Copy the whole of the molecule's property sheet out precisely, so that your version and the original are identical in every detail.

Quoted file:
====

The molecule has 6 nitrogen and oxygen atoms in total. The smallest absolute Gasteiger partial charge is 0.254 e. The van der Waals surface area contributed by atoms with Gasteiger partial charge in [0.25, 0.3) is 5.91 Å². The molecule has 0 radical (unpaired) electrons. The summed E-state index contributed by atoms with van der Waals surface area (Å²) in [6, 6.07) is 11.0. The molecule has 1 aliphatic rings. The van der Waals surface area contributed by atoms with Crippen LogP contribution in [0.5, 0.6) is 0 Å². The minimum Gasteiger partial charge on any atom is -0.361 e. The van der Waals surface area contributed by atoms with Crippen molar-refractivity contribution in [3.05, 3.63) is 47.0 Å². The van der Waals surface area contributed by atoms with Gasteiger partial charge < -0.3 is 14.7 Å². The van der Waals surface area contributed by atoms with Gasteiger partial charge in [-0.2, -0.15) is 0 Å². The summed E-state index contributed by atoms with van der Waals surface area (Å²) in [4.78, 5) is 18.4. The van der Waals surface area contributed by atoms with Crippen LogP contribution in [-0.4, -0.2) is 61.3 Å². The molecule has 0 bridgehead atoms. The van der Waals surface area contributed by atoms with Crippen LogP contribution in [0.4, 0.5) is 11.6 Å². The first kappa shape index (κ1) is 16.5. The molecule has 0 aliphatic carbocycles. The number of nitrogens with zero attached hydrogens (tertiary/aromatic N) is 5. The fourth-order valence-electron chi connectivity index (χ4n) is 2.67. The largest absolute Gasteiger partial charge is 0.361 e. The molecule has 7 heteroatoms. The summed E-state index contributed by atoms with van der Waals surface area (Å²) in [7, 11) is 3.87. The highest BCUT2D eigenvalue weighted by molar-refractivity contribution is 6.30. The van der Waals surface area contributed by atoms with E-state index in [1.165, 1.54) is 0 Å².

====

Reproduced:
The molecule has 6 nitrogen and oxygen atoms in total. The smallest absolute Gasteiger partial charge is 0.254 e. The van der Waals surface area contributed by atoms with Gasteiger partial charge in [0.25, 0.3) is 5.91 Å². The molecule has 0 radical (unpaired) electrons. The summed E-state index contributed by atoms with van der Waals surface area (Å²) in [6, 6.07) is 11.0. The molecule has 1 aliphatic rings. The van der Waals surface area contributed by atoms with Crippen LogP contribution in [0.5, 0.6) is 0 Å². The minimum Gasteiger partial charge on any atom is -0.361 e. The van der Waals surface area contributed by atoms with Crippen molar-refractivity contribution in [3.05, 3.63) is 47.0 Å². The van der Waals surface area contributed by atoms with Gasteiger partial charge < -0.3 is 14.7 Å². The van der Waals surface area contributed by atoms with Gasteiger partial charge in [-0.2, -0.15) is 0 Å². The summed E-state index contributed by atoms with van der Waals surface area (Å²) in [4.78, 5) is 18.4. The van der Waals surface area contributed by atoms with Crippen LogP contribution in [-0.4, -0.2) is 61.3 Å². The molecule has 0 bridgehead atoms. The van der Waals surface area contributed by atoms with Crippen LogP contribution in [0.4, 0.5) is 11.6 Å². The first kappa shape index (κ1) is 16.5. The molecule has 0 aliphatic carbocycles. The number of nitrogens with zero attached hydrogens (tertiary/aromatic N) is 5. The fourth-order valence-electron chi connectivity index (χ4n) is 2.67. The largest absolute Gasteiger partial charge is 0.361 e. The molecule has 7 heteroatoms. The summed E-state index contributed by atoms with van der Waals surface area (Å²) in [7, 11) is 3.87. The highest BCUT2D eigenvalue weighted by molar-refractivity contribution is 6.30. The van der Waals surface area contributed by atoms with E-state index in [1.165, 1.54) is 0 Å².